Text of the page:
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US housing roars back despite recession, high unemployment

A "sold" sign is posted on a home in Westfield, Ind., Friday, Sept. 25, 2020. The housing market has staged a furious comeback this summer, even as the economy struggles to regain its footing. Home sales have surged to the highest level in more than a decade. The strength has been driven by ultra-low mortgage rates, fierce competition for a dearth of properties on the market and a wave of millennials and others vying to become homeowners.  (AP Photo/Michael Conroy)
A "sold" sign is posted on a home in Westfield, Ind., Friday, Sept. 25, 2020. The housing market has staged a furious comeback this summer, even as the economy struggles to regain its footing. Home sales have surged to the highest level in more than a decade. The strength has been driven by ultra-low mortgage rates, fierce competition for a dearth of properties on the market and a wave of millennials and others vying to become homeowners. (AP Photo/Michael Conroy) (Copyright 2020 The Associated Press. All rights reserved.)

LOS ANGELES – The U.S. housing market has staged a furious comeback this summer, even as the economy struggles to regain its footing after being knocked into a recession due to the coronavirus.

After stalling in the first few weeks of the pandemic, U.S. home sales have surged in recent months to the highest level in more than a decade.

The strength in housing has been driven by ultra-low mortgage rates, fierce competition for a chronically low inventory of properties on the market and a wave of millennials and others increasingly vying to become homeowners.

At the same time, the uneven economic fallout from the pandemic, which has hurt many low income Americans while leaving many white collar workers relatively unscathed, has helped keep the downtrodden economy and job market from being a drag on the housing market’s comeback.

“Housing is one of the strongest sectors of the economy this year,” said Jeff Tucker, senior economist at Zillow. “For Americans whose finances are still intact, folks with good credit who didn’t lose their job, they’re forging ahead buying their first home.”

Sales of previously occupied U.S. homes have risen three months in a row after slowing sharply in March, April and May. They climbed to a seasonally adjusted annual rate of 6 million homes in August, the fastest pace since December 2006, according to the National Association of Realtors.

Demand for newly built homes has also been red hot. Sales rose in August by 4.8% to a seasonally adjusted annual rate of 1.01 million units, according to the Commerce Department. New home sales are now up about 43% from this point last year.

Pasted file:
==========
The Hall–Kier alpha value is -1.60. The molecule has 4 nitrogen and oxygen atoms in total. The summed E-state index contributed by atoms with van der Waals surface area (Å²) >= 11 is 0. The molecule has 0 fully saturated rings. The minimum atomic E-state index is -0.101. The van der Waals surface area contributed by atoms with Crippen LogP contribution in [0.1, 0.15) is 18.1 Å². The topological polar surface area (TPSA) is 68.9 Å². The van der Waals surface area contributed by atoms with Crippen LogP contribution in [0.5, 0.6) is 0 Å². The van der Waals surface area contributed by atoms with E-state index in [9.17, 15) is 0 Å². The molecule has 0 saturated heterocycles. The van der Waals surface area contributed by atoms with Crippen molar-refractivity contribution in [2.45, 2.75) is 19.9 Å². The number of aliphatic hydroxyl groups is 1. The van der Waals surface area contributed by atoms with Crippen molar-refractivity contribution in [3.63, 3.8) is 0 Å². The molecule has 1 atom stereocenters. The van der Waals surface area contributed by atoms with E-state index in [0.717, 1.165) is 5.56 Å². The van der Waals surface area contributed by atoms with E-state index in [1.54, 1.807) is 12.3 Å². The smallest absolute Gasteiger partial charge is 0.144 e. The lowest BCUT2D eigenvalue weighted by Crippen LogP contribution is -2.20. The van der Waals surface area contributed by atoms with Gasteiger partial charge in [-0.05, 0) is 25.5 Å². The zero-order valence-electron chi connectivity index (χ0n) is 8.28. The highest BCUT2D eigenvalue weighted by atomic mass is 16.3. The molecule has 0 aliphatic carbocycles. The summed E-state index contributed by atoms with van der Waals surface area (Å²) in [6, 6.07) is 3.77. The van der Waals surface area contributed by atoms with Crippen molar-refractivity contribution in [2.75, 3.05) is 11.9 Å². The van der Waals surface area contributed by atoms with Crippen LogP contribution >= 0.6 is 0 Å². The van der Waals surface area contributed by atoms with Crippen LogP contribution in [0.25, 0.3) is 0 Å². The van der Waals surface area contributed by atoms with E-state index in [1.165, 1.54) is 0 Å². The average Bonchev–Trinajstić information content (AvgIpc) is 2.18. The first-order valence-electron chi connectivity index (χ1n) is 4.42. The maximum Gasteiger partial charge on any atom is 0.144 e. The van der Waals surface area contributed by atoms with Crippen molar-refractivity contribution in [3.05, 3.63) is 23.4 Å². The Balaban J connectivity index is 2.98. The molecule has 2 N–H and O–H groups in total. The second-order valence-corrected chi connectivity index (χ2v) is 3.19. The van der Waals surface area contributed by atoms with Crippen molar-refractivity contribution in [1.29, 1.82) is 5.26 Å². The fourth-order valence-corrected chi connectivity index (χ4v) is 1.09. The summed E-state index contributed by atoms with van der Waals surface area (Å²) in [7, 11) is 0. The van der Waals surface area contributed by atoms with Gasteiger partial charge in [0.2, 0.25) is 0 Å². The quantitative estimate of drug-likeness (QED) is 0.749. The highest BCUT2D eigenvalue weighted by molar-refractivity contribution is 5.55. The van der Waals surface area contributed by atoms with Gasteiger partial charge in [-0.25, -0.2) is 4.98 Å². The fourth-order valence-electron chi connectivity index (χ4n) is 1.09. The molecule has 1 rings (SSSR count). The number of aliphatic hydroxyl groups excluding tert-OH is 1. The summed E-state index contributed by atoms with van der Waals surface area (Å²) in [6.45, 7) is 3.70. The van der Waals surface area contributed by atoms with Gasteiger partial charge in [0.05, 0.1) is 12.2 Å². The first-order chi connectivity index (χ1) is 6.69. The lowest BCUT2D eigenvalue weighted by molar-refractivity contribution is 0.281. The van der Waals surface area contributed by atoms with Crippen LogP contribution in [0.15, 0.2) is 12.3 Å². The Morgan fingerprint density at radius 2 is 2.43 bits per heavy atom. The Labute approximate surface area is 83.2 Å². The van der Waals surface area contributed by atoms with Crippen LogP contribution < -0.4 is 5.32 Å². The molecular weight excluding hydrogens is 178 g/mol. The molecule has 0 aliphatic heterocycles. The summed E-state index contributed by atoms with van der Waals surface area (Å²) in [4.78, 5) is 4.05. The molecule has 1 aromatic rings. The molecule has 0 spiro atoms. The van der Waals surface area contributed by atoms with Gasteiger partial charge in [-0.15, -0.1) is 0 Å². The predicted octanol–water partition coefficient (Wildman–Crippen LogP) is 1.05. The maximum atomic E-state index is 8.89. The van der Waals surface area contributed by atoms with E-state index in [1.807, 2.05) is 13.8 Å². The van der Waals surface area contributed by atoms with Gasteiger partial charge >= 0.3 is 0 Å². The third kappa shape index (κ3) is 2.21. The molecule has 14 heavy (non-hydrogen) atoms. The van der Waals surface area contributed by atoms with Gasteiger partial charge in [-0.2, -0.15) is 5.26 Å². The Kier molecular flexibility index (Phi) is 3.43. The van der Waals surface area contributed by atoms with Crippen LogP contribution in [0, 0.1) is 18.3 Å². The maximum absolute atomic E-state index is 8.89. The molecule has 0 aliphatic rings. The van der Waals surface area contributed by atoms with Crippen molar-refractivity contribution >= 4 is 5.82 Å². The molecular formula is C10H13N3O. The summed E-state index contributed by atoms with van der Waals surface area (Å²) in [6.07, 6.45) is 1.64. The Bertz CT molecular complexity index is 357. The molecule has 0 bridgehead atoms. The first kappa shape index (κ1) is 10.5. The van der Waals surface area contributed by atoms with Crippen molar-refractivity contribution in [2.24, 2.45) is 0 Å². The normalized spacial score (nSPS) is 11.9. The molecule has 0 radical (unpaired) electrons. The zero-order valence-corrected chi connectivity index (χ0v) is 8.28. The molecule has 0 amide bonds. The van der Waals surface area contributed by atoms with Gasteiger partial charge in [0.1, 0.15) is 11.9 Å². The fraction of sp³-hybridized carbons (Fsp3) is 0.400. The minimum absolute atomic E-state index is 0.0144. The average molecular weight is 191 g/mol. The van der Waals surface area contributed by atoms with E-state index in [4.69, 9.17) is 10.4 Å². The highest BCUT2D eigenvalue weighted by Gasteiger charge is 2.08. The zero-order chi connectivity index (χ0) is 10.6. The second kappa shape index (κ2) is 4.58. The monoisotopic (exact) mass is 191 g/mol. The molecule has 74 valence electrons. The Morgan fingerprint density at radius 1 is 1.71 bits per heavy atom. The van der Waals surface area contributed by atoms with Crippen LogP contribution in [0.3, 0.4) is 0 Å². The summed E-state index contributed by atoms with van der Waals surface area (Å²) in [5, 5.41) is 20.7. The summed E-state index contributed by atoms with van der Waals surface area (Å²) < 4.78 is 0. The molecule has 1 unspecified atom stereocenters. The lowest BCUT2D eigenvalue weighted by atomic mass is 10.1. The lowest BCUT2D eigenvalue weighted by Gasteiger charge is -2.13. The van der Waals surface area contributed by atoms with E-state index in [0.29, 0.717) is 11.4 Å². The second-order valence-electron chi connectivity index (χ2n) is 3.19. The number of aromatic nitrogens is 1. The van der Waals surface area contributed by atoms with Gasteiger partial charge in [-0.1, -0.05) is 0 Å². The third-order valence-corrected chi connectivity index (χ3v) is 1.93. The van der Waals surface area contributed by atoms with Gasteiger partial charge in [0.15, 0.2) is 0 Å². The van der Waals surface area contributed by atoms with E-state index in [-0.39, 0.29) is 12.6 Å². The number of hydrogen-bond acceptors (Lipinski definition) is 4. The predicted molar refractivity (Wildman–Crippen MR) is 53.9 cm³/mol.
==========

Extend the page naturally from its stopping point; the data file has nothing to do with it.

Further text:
Mortgage rates have been a key driver for the market. They’ve fallen this year to record lows, increasing buyers’ purchasing power. The average rate on a 30-year home loan was 2.90% last week, according to data from mortgage buyer Freddie Mac. A year ago, the rate averaged 3.64%.

Perhaps the biggest factor in the housing comeback, though, is the severe imbalance between supply and demand for homes. As of August, 1.49 million homes were on the market, a drop of 18.6% from a year earlier.

The dearth of homes for sale at a time when more millennials are entering their 30s, marrying and looking to buy a home, has helped push up prices. The median price for a previously occupied single-family home reached $315,000 in August, up 11.7% from last year, according to the Realtors group.

While it took home sales years to recover after the Great Recession that began in late 2007, sales have been quicker to bounce back in the current recession because of the shortage of properties on the market.

“It’s the opposite this time around: we have too many buyers and not enough housing,” said Jay McCanless, a housing analyst at Wedbush Securities. “Lack of supply probably gives this demand wave a longer runway than it would otherwise.”

A strong job market tends to be a predictor for housing market strength. The surge in home sales this summer, even though the economy has only recovered about half of the 22 million jobs lost to during the pandemic, points to an uneven economic hardship.

“Housing is a bit of a window right now into the fact that this recession has really hit lower-income people much, much harder than higher-income people,” Tucker said. “The other part of the story here is that the market for who is able to get into homeownership has become a more exclusive club in the last several years.”

Economists expect the housing market will continue to strengthen, despite uncertainty about when the economy will recover from the pandemic.

More than 100 economists and real estate experts are forecasting home prices to increase 3.7% this year and continue growing in 2021, according to a recent survey sponsored by Zillow.

Moody’s Investors Service expects the U.S. homebuilding sector to be stable for the next 12-18 months, citing the strong demand for homes, though the ratings agency flagged concerns about the “stubbornly high” unemployment rate.

Homebuilders have been in prime position to capitalize on the increased demand for homes, and the growth in sales has been a boon for builder stocks. Most are up for the year and have fared better than the S&P 500 during the stock market’s September swoon.

McCanless has “Outperform” ratings on four builders: Lennar, TRI Pointe Group, Toll Brothers and Taylor Morrison Home.

“There’s still upside room to my target price on all four,” he said. “I would be buying those at these levels.”